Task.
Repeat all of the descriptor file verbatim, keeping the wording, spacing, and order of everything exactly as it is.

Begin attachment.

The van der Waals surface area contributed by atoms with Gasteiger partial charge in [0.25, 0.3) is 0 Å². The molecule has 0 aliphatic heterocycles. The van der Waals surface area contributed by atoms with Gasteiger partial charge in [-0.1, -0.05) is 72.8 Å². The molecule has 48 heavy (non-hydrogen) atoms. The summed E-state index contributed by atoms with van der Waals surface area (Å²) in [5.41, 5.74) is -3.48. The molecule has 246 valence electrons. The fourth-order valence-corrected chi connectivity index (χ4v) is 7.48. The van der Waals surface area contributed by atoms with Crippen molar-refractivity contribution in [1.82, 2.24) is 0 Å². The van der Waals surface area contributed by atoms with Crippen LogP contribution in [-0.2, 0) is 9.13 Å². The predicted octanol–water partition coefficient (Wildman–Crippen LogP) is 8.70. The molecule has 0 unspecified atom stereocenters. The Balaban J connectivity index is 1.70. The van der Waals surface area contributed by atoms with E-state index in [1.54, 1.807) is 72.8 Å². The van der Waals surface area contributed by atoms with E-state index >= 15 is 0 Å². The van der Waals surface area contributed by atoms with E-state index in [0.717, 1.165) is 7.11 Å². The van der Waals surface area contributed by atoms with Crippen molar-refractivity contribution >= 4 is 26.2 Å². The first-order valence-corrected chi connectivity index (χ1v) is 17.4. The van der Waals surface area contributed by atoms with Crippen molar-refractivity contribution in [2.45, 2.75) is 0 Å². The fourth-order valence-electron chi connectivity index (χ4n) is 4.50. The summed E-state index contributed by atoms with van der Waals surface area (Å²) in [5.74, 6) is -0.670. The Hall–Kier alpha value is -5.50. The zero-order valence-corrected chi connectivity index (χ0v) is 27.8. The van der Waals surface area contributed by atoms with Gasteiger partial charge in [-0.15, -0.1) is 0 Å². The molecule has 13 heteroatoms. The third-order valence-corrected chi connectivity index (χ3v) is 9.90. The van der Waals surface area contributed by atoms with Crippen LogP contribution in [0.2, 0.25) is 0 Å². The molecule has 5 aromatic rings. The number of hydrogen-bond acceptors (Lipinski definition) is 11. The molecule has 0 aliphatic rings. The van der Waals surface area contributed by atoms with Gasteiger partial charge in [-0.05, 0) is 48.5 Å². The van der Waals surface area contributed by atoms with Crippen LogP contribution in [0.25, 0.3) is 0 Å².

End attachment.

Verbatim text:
The van der Waals surface area contributed by atoms with Gasteiger partial charge in [0.25, 0.3) is 0 Å². The molecule has 0 aliphatic heterocycles. The van der Waals surface area contributed by atoms with Gasteiger partial charge in [-0.1, -0.05) is 72.8 Å². The molecule has 48 heavy (non-hydrogen) atoms. The summed E-state index contributed by atoms with van der Waals surface area (Å²) in [5.41, 5.74) is -3.48. The molecule has 246 valence electrons. The fourth-order valence-corrected chi connectivity index (χ4v) is 7.48. The van der Waals surface area contributed by atoms with Crippen molar-refractivity contribution in [1.82, 2.24) is 0 Å². The van der Waals surface area contributed by atoms with Crippen LogP contribution in [-0.2, 0) is 9.13 Å². The predicted octanol–water partition coefficient (Wildman–Crippen LogP) is 8.70. The molecule has 0 unspecified atom stereocenters. The Balaban J connectivity index is 1.70. The van der Waals surface area contributed by atoms with E-state index in [1.54, 1.807) is 72.8 Å². The van der Waals surface area contributed by atoms with E-state index >= 15 is 0 Å². The van der Waals surface area contributed by atoms with E-state index in [0.717, 1.165) is 7.11 Å². The van der Waals surface area contributed by atoms with Crippen molar-refractivity contribution >= 4 is 26.2 Å². The first-order valence-corrected chi connectivity index (χ1v) is 17.4. The van der Waals surface area contributed by atoms with Crippen molar-refractivity contribution in [2.45, 2.75) is 0 Å². The fourth-order valence-electron chi connectivity index (χ4n) is 4.50. The summed E-state index contributed by atoms with van der Waals surface area (Å²) in [5.74, 6) is -0.670. The Hall–Kier alpha value is -5.50. The zero-order valence-corrected chi connectivity index (χ0v) is 27.8. The van der Waals surface area contributed by atoms with Gasteiger partial charge in [-0.15, -0.1) is 0 Å². The molecule has 13 heteroatoms. The third-order valence-corrected chi connectivity index (χ3v) is 9.90. The van der Waals surface area contributed by atoms with Crippen LogP contribution in [0.2, 0.25) is 0 Å². The molecule has 5 aromatic rings. The number of hydrogen-bond acceptors (Lipinski definition) is 11. The molecule has 0 aliphatic rings. The van der Waals surface area contributed by atoms with Gasteiger partial charge in [-0.05, 0) is 48.5 Å². The van der Waals surface area contributed by atoms with Crippen LogP contribution in [0.25, 0.3) is 0 Å².